Three days into 2013 and already I am feeling like the "man who stood at the gate of the year". Do you know what I am talking about? Can you guess who asked: "Give me a light that I may tread into the unknown"? The final months of 2012 were bleak with a devastating natural disaster here on the East Coast, unspeakable crimes at home (Newtown, Ct.) and abroad (New Delhi, India) and my own dark night of the soul. Following Superstorm Sandy, my 83-year-old friend in Cambridge, England sent me a poem made famous by George VI in his Christmas speech in 1937 (and later in the movie "The King's Speech) . Darkness abounded that season as well. The British empire was not only on the cusp of a new year but another world war. The king, hardly a compelling speaker, quoted from a poem that his daughter, then princess Elizabeth, had given him. The poem was titled "God Knows", and it was written by Minnie Louise Hawkins, who taught economics in the first half of the of the 20th century.
Though I seldom turn to God for answers, this poem has already provided me with comfort and inspiration as I crawled out of 2012 and tiptoed into 2013. Here's the poem in full and a little background about the decidedly 21st light sculpture that you can still see at a hidden gem of a park in Manhattan but hurry. The art installation closes the end of this month. If you haven't played the video at the beginning of this post, please do. " I find it very calming," said Liz Mindlin, 61, who lives near the park. I suspect we are going to have to find a sense of calm in this already turbulent new year, don't you think? Do you prefer music or poetry, art or prayer or some other soothing strategy (meditation, maybe? I still can't get the hang of that) when times get tough? Let us know.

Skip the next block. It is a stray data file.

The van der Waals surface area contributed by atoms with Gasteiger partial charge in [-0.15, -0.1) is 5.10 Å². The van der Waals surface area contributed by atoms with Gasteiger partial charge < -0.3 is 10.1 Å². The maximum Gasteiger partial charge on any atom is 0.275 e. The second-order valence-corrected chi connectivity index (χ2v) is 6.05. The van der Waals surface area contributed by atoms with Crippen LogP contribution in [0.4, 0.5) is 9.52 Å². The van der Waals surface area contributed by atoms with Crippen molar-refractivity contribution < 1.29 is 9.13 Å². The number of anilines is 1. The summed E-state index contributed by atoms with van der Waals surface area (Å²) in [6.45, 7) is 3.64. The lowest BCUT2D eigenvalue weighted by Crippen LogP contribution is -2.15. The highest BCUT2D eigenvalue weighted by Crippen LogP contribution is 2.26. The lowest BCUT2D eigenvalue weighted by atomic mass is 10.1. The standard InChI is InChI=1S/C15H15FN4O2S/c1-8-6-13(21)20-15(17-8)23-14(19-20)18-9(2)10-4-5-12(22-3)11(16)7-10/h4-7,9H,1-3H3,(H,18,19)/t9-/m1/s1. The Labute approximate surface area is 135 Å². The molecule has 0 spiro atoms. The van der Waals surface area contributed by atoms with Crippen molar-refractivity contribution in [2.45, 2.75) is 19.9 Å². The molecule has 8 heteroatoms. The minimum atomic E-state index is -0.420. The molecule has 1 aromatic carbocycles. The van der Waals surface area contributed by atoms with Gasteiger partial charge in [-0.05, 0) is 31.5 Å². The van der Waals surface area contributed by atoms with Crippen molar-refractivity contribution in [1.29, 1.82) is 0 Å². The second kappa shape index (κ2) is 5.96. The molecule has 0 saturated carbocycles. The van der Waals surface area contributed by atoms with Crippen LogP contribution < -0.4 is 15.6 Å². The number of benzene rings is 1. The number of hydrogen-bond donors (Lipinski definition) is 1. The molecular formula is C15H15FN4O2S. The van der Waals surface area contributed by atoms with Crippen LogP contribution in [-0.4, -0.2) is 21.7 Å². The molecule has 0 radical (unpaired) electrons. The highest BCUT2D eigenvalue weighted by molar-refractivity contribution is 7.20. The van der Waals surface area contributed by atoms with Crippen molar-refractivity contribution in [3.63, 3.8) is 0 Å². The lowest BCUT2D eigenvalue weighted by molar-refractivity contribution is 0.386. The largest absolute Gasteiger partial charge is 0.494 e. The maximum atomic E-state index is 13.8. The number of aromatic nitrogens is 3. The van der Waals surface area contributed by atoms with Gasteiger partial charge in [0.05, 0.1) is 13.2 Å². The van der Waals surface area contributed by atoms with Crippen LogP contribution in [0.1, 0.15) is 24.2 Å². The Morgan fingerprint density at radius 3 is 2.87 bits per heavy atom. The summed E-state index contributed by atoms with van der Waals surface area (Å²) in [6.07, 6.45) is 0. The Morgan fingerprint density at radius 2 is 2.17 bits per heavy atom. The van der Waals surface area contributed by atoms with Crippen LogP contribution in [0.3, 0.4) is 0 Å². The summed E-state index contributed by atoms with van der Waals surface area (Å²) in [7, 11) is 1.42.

by Minnie Louise Hawkins
And I said to the man who stood at the gate of the year: “Give me a light that I may tread safely into the unknown.”
And he replied:
“Go out into the darkness and put your hand into the Hand of God. That shall be to you better than light and safer than a known way.”
So I went forth, and finding the Hand of God, trod gladly into the night. And He led me towards the hills and the breaking of day in the lone East.
So heart be still:What need our little lifeOur human life to know,If God hath comprehension?In all the dizzy strifeOf things both high and low,God hideth His intention.
God knows. His willIs best. The stretch of yearsWhich wind ahead, so dimTo our imperfect vision,Are clear to God. Our fearsAre premature; In Him,All time hath full provision.
Then rest: untilGod moves to lift the veilFrom our impatient eyes,When, as the sweeter featuresOf Life’s stern face we hail,Fair beyond all surmiseGod’s thought around His creaturesOur mind shall fill.